Appellant’s conviction of distributing a controlled substance is reversed because there is insufficient evidence that appellant sold the drugs to a paid informant.
The evidence reveals the possibility that someone other than appellant could have provided the drugs that were found on the informant following a controlled buy.
Chain of circumstances
“The Commonwealth’s case against Maust did not include any witness testimony identifying Maust as the source of the oxymorphone pills recovered from Gale, the paid informant who died before trial. To sustain a conviction for drug distribution under these circumstances where the Commonwealth relies on circumstantial evidence, the Commonwealth’s evidence must show that the informant ‘could not have obtained the [controlled substance] from a source other than the defendant.’
“Absent a showing that Gale had no opportunity to obtain the controlled substance from someone other than Maust, there is a fatal break in the chain of necessary circumstances and the evidence fails to prove beyond a reasonable doubt that Maust distributed the oxymorphone pills to Gale.
“[T]he circumstantial evidence fails to establish that the informant, Gale, could not have obtained the illegal drugs from someone other than the appellant, Maust. Moreover, the circumstantial evidence fails to establish that Gale obtained the illegal drugs from Maust. The purpose of the detective’s initial search of Gale and his car was defeated when an unidentified person accompanied Gale while he drove to and from Maust’s house.
“Although the detective’s initial search of Gale and his car may support the trial court’s finding that Gale possessed no pills before he drove to Maust’s house, there is no evidence that the police searched Gale’s unidentified companion. Therefore, there is no evidentiary basis for excluding Gale’s companion as the source of the pills recovered from Gale. …
“[T]he evidence here also fails to show that the informant could not have obtained the pills from a source other than the defendant at the place where the alleged drug transaction occurred. The audio recording shows that while Gale was in Maust’s house, at least two persons other than Maust were also there.
“In addition to the female voice that Maust identified as her tenant, Ms. Stone, a male voice was recorded exchanging greetings with Gale. The audio recording also indicates that Gale was away from Maust for approximately two minutes while he was there.
“The evidence does not show that Gale could not have covertly accessed some of the narcotic pills prescribed to Maust or Ms. Stone. Nor is there any evidence regarding the whereabouts of Gale’s companion while Gale was inside Maust’s house.
“Taking all of this evidence in the light most favorable to the Commonwealth, the evidence does not point unerringly to Maust as the source of the pills recovered from Gale.”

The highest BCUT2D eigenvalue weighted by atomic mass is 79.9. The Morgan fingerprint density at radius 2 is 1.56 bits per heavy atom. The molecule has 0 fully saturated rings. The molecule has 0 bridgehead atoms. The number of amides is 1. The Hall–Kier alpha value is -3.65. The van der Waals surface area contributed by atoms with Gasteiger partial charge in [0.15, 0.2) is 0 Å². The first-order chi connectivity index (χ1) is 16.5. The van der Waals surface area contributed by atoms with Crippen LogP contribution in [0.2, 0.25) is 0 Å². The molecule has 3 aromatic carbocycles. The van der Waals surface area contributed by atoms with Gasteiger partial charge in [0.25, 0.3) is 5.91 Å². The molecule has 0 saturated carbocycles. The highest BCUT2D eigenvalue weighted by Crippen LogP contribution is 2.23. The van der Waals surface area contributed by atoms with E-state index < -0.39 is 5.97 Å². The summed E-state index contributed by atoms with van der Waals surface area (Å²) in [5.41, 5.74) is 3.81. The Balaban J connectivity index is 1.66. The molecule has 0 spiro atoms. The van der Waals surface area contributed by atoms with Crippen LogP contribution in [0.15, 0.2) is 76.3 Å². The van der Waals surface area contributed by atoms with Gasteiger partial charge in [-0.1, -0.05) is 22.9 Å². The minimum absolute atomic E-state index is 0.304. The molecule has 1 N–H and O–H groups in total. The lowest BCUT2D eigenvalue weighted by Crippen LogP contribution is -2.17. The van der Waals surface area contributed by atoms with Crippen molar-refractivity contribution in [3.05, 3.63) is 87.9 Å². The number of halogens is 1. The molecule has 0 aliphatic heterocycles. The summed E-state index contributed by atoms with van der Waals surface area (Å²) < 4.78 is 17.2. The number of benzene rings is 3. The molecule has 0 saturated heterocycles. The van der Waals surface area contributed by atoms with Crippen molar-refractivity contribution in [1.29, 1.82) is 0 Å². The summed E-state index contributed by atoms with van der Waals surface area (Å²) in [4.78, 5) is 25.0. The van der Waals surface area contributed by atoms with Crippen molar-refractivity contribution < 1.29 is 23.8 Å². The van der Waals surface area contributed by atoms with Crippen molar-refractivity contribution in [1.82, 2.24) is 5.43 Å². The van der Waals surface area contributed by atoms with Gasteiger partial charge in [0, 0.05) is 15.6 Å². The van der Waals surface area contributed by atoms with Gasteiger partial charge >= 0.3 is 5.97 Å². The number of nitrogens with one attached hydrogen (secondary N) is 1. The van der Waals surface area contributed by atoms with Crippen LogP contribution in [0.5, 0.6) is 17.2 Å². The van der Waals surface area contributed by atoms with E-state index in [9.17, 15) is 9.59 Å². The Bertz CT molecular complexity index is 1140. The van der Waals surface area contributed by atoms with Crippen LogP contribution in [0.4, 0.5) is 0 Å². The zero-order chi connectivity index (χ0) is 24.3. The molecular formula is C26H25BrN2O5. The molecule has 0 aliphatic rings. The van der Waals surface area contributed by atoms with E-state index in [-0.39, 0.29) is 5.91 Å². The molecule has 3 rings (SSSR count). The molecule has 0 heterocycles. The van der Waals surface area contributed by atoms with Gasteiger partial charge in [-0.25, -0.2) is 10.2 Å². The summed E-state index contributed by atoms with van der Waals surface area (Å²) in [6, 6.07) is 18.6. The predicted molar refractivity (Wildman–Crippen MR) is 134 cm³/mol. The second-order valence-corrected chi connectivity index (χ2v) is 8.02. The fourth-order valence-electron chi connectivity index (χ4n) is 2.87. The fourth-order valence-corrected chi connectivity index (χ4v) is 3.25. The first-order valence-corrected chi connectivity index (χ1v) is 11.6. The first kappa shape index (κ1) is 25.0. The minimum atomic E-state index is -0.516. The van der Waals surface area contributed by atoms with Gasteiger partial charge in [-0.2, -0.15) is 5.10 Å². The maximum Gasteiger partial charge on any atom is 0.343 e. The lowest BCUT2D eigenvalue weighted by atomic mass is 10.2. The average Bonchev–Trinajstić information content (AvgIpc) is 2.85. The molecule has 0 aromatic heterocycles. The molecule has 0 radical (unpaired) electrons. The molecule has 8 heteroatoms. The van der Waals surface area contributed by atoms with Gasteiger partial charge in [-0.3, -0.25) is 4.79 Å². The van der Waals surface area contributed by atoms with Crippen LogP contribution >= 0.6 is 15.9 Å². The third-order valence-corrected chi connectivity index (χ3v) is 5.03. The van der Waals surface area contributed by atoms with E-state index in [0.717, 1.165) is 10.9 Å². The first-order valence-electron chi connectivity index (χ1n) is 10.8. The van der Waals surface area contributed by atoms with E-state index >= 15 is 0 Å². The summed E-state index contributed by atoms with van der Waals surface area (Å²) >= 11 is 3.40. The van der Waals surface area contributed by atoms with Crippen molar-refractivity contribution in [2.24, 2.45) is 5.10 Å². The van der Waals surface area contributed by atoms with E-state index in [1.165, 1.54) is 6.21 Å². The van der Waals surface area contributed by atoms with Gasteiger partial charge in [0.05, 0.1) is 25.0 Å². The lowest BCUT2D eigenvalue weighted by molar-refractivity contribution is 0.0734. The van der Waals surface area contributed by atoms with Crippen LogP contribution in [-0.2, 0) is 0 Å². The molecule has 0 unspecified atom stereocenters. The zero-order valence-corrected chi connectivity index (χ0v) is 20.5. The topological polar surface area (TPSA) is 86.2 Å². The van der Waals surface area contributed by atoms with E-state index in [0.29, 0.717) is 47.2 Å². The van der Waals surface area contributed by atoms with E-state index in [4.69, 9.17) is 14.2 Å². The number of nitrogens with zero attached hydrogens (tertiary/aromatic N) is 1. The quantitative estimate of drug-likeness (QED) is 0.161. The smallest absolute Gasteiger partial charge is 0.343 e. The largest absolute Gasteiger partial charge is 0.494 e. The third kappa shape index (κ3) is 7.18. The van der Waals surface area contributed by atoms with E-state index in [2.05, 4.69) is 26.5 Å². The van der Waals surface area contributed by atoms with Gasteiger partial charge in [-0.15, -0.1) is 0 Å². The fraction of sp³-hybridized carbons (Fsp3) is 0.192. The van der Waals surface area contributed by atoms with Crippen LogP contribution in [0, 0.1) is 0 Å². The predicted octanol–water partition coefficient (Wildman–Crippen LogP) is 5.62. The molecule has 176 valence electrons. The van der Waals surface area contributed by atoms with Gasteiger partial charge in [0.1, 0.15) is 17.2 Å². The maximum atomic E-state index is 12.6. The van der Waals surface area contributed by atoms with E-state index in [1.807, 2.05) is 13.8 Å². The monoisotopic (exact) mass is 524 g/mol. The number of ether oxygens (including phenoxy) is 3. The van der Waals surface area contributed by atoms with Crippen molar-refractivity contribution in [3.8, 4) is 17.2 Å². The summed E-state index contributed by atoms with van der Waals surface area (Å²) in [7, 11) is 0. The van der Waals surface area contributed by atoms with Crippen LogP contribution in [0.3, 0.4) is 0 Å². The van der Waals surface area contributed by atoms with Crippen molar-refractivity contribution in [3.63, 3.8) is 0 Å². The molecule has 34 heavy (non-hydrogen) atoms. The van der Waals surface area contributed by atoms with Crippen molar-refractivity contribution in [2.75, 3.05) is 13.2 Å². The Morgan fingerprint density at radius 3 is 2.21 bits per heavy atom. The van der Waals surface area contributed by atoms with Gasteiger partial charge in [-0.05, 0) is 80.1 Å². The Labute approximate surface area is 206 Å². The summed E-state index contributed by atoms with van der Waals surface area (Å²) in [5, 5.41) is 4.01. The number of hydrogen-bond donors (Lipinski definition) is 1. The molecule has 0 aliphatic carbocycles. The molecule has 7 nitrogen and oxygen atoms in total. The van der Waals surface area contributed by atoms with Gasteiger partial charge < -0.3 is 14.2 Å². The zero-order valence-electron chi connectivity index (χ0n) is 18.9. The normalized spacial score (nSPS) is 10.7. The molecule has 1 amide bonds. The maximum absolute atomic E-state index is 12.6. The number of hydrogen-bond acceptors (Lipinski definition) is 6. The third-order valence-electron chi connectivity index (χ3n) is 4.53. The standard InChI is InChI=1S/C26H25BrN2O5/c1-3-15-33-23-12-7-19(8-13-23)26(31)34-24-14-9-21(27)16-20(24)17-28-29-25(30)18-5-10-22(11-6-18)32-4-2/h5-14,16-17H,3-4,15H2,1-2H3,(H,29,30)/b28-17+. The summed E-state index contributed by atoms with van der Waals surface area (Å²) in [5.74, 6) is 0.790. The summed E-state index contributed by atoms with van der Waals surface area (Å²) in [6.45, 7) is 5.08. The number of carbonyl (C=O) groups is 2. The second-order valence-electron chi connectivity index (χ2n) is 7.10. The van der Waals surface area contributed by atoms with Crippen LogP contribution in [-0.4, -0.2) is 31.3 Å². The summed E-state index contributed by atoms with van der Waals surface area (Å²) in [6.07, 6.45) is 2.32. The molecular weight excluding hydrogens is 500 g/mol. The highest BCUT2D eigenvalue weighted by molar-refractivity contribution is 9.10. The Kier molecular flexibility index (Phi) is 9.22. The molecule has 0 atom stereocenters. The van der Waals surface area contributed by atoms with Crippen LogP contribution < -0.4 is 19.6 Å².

No prior plan
“[T]he evidence here failed to establish that Maust met with Gale on the alleged date of offense for the purpose of distributing drugs to him. …
“[T]he informant made no advance arrangements with Maust to purchase drugs from her. The Commonwealth’s evidence failed to exclude the reasonable hypothesis of innocence that Maust met with Gale for the purpose of showing him various appliances and other items that she was selling in anticipation of her move to a smaller home.
“Throughout Maust’s and Gale’s recorded conversation, they discussed the appliances that Maust was selling on a ‘first-come, first served’ basis.
“The Commonwealth’s evidence also failed to prove that the financial transaction between Maust and Gale involved the distribution of drugs. Maust stated in the audio recording that Gale ‘owed’ her ‘two fifty-four’ and gave her ‘two seventy.’ Gale confirmed that he owed Maust $254 and had given her $270 when he replied that Maust owed him $16 in change.
“The evidence does not establish that the money was used to purchase drugs rather than to repay Maust for a personal loan or to make a legal purchase from Maust’s ‘moving sale.’ The Commonwealth’s evidence failed to exclude these reasonable hypotheses of innocence.
“Moreover, the recorded transaction is not consistent with Gale’s supposed plan to pay $300 for three pills. Therefore, the trial court’s finding that the audio recording established “an exchange of money and drugs” is without sufficient evidence to support it.”
“Because the chain of necessary circumstances to prove the alleged act of drug distribution to Gale was repeatedly broken when Gale had opportunities to obtain pills from sources other than Maust, the corpus delicti and the criminal agency of the accused have not been proved to the exclusion of any other rational hypothesis and to a moral certainty. … Therefore, the Commonwealth’s circumstantial evidence is insufficient to support Maust’s conviction.”
Maust v. Commonwealth, Record No. 0505-21-4, Aug. 9, 2022. CAV (Chaney, Malveaux dissenting) From the Circuit Court of Stafford County (Strickland, final order; Sharp, trial and conviction order) Andrew J. Cornick for appellant. Timothy J. Huffstutter, Jason S. Miyares for appellee. VLW 022-7-319, 22 pp. Unpublished opinion.